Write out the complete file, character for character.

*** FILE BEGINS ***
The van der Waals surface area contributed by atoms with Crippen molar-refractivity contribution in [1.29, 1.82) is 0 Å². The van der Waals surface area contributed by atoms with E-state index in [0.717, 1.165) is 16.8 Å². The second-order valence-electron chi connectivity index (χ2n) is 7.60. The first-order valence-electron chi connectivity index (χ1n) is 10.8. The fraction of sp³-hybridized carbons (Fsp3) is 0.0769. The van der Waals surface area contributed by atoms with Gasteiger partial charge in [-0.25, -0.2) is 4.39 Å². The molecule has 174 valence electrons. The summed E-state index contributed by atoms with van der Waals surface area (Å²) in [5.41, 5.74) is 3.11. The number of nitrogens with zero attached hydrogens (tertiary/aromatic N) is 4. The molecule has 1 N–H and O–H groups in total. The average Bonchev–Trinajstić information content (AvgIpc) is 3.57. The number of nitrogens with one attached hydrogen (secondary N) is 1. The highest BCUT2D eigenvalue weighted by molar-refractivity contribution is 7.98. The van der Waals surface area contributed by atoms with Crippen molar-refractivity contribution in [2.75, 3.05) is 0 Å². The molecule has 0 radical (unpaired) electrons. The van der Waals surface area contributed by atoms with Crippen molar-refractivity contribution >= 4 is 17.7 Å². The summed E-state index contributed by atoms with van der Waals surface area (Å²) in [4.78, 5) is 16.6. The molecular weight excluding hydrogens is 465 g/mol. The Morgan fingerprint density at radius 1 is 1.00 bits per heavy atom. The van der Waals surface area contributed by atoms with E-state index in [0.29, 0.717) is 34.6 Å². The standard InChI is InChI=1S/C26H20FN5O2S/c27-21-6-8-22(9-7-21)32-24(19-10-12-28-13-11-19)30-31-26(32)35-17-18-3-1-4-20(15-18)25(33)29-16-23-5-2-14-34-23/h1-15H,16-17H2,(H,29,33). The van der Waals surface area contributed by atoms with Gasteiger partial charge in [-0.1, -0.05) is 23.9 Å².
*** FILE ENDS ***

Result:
The van der Waals surface area contributed by atoms with Crippen molar-refractivity contribution in [1.29, 1.82) is 0 Å². The van der Waals surface area contributed by atoms with E-state index in [0.717, 1.165) is 16.8 Å². The second-order valence-electron chi connectivity index (χ2n) is 7.60. The first-order valence-electron chi connectivity index (χ1n) is 10.8. The fraction of sp³-hybridized carbons (Fsp3) is 0.0769. The van der Waals surface area contributed by atoms with Gasteiger partial charge in [-0.25, -0.2) is 4.39 Å². The molecule has 174 valence electrons. The summed E-state index contributed by atoms with van der Waals surface area (Å²) in [5.41, 5.74) is 3.11. The number of nitrogens with zero attached hydrogens (tertiary/aromatic N) is 4. The molecule has 1 N–H and O–H groups in total. The average Bonchev–Trinajstić information content (AvgIpc) is 3.57. The number of nitrogens with one attached hydrogen (secondary N) is 1. The highest BCUT2D eigenvalue weighted by molar-refractivity contribution is 7.98. The van der Waals surface area contributed by atoms with Crippen molar-refractivity contribution in [2.75, 3.05) is 0 Å². The molecule has 0 radical (unpaired) electrons. The van der Waals surface area contributed by atoms with Crippen molar-refractivity contribution >= 4 is 17.7 Å². The summed E-state index contributed by atoms with van der Waals surface area (Å²) in [4.78, 5) is 16.6. The molecular weight excluding hydrogens is 465 g/mol. The Morgan fingerprint density at radius 1 is 1.00 bits per heavy atom. The van der Waals surface area contributed by atoms with E-state index in [0.29, 0.717) is 34.6 Å². The standard InChI is InChI=1S/C26H20FN5O2S/c27-21-6-8-22(9-7-21)32-24(19-10-12-28-13-11-19)30-31-26(32)35-17-18-3-1-4-20(15-18)25(33)29-16-23-5-2-14-34-23/h1-15H,16-17H2,(H,29,33). The van der Waals surface area contributed by atoms with Gasteiger partial charge in [-0.1, -0.05) is 23.9 Å².